Two-dimensional (2D) topological insulators (TIs) are recently recognized states of quantum matter that are highly interesting for lower-power-consuming electronic devices owing to their nondissipative transport properties protected from backscattering. So far, only few 2D TIs, suffering from small bulk band gap (<10meV), have been experimentally confirmed. Here, through first-principles calculations, we propose a family of 2D TIs in group-11 chalcogenide 2D crystals, M2Te(M=Cu,Ag). The nontrivial topological states in Cu2Te and Ag2Te 2D crystals, identified by topological invariant and edge state calculations, exhibit sizeable bulk gaps of 78 and 150 meV, respectively, suggesting that they are candidates for room-temperature applications. Moreover, strain engineering leads to effective control of the nontrivial gaps of Cu2Te and Ag2Te, and a topological phase transition can be realized in Cu2Te, while the nontrivial phase in Ag2Te is stable against strain. Their dynamic and thermal stabilities are further confirmed by employing phonon calculations and ab initio molecular dynamic simulations.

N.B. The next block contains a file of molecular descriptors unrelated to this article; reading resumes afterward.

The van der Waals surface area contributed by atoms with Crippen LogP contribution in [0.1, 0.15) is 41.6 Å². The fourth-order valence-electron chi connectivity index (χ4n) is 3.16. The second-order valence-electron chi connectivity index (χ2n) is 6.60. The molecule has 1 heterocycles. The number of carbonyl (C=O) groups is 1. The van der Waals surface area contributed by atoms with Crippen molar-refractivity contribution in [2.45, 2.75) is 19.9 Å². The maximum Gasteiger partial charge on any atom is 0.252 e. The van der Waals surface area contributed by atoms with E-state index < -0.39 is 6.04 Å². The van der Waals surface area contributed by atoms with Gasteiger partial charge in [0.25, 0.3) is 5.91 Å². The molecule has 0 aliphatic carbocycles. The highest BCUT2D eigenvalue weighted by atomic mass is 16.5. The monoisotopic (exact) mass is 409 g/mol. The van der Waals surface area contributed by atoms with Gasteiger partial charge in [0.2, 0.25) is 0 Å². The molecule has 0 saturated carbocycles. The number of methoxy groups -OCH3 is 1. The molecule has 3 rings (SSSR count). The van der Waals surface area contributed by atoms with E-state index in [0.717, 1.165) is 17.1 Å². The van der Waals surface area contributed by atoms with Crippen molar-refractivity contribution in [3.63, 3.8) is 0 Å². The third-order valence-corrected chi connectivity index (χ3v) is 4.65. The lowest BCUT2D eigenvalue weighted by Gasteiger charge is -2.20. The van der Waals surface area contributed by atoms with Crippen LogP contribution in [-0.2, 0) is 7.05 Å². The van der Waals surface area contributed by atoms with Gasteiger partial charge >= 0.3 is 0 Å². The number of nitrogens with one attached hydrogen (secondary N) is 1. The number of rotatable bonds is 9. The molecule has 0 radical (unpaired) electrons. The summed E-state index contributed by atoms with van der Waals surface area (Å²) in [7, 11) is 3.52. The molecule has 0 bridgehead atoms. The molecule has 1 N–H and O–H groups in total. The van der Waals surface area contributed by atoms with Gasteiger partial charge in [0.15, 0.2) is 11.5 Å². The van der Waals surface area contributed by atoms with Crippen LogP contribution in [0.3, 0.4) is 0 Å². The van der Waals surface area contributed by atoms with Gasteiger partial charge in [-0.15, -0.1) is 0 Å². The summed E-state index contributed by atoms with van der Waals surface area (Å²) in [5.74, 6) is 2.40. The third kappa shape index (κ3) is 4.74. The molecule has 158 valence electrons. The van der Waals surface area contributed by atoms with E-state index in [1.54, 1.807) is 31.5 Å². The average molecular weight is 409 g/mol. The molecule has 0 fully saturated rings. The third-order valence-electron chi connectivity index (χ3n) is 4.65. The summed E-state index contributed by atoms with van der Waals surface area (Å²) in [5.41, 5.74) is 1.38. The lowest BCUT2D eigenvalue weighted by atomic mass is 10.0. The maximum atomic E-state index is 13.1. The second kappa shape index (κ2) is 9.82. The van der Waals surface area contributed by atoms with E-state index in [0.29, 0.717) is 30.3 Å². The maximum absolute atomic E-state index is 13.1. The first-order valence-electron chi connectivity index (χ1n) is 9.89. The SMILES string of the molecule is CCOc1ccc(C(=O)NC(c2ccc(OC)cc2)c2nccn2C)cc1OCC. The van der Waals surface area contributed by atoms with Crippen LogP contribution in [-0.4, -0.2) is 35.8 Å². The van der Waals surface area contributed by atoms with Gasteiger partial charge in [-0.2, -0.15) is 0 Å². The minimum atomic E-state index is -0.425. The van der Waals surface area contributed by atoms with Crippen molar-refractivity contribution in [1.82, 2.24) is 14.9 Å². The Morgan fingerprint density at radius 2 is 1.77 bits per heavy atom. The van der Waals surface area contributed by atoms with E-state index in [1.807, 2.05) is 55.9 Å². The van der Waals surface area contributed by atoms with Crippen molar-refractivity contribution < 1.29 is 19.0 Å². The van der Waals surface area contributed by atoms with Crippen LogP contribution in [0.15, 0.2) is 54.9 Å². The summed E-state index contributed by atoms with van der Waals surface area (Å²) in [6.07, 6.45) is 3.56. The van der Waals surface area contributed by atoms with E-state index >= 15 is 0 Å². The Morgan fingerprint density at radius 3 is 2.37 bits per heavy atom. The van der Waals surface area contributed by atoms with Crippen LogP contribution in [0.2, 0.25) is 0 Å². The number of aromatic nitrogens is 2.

All Science Journal Classification (ASJC) codes
- Electronic, Optical and Magnetic Materials
- Condensed Matter Physics